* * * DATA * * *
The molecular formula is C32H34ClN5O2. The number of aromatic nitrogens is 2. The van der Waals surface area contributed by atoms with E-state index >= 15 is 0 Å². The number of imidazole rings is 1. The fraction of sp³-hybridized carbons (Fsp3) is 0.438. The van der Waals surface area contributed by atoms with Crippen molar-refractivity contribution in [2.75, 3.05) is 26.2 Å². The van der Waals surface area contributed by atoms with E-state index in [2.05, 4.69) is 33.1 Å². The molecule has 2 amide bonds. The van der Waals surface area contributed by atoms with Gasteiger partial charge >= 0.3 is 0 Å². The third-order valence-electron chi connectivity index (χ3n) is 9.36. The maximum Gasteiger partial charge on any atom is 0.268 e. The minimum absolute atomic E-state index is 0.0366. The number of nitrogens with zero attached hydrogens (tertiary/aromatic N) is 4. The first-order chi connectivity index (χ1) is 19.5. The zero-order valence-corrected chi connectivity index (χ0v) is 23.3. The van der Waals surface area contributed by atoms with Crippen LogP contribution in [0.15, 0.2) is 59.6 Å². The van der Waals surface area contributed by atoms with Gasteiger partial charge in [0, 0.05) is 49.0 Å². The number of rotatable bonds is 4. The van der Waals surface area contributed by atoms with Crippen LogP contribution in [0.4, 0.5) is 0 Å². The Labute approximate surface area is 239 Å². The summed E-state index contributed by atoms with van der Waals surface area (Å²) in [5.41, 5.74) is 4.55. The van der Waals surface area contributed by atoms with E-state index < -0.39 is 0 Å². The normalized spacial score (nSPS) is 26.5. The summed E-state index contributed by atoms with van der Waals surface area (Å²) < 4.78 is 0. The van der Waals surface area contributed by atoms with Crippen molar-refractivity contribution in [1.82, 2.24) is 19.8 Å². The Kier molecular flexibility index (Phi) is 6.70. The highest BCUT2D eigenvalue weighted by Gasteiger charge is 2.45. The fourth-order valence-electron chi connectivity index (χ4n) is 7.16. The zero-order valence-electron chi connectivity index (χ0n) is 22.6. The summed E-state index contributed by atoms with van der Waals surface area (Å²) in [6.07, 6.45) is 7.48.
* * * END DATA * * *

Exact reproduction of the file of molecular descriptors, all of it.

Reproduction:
The molecular formula is C32H34ClN5O2. The number of aromatic nitrogens is 2. The van der Waals surface area contributed by atoms with E-state index >= 15 is 0 Å². The number of imidazole rings is 1. The fraction of sp³-hybridized carbons (Fsp3) is 0.438. The van der Waals surface area contributed by atoms with Crippen molar-refractivity contribution in [2.75, 3.05) is 26.2 Å². The van der Waals surface area contributed by atoms with E-state index in [2.05, 4.69) is 33.1 Å². The molecule has 2 amide bonds. The van der Waals surface area contributed by atoms with Gasteiger partial charge >= 0.3 is 0 Å². The third-order valence-electron chi connectivity index (χ3n) is 9.36. The maximum Gasteiger partial charge on any atom is 0.268 e. The minimum absolute atomic E-state index is 0.0366. The number of nitrogens with zero attached hydrogens (tertiary/aromatic N) is 4. The first-order chi connectivity index (χ1) is 19.5. The zero-order valence-corrected chi connectivity index (χ0v) is 23.3. The van der Waals surface area contributed by atoms with Crippen LogP contribution in [0.15, 0.2) is 59.6 Å². The van der Waals surface area contributed by atoms with Gasteiger partial charge in [0, 0.05) is 49.0 Å². The number of rotatable bonds is 4. The van der Waals surface area contributed by atoms with Crippen LogP contribution in [0.4, 0.5) is 0 Å². The Labute approximate surface area is 239 Å². The summed E-state index contributed by atoms with van der Waals surface area (Å²) in [5.41, 5.74) is 4.55. The van der Waals surface area contributed by atoms with E-state index < -0.39 is 0 Å². The normalized spacial score (nSPS) is 26.5. The summed E-state index contributed by atoms with van der Waals surface area (Å²) < 4.78 is 0. The van der Waals surface area contributed by atoms with Crippen molar-refractivity contribution in [1.82, 2.24) is 19.8 Å². The Kier molecular flexibility index (Phi) is 6.70. The highest BCUT2D eigenvalue weighted by Gasteiger charge is 2.45. The fourth-order valence-electron chi connectivity index (χ4n) is 7.16. The zero-order valence-electron chi connectivity index (χ0n) is 22.6. The summed E-state index contributed by atoms with van der Waals surface area (Å²) in [6.07, 6.45) is 7.48.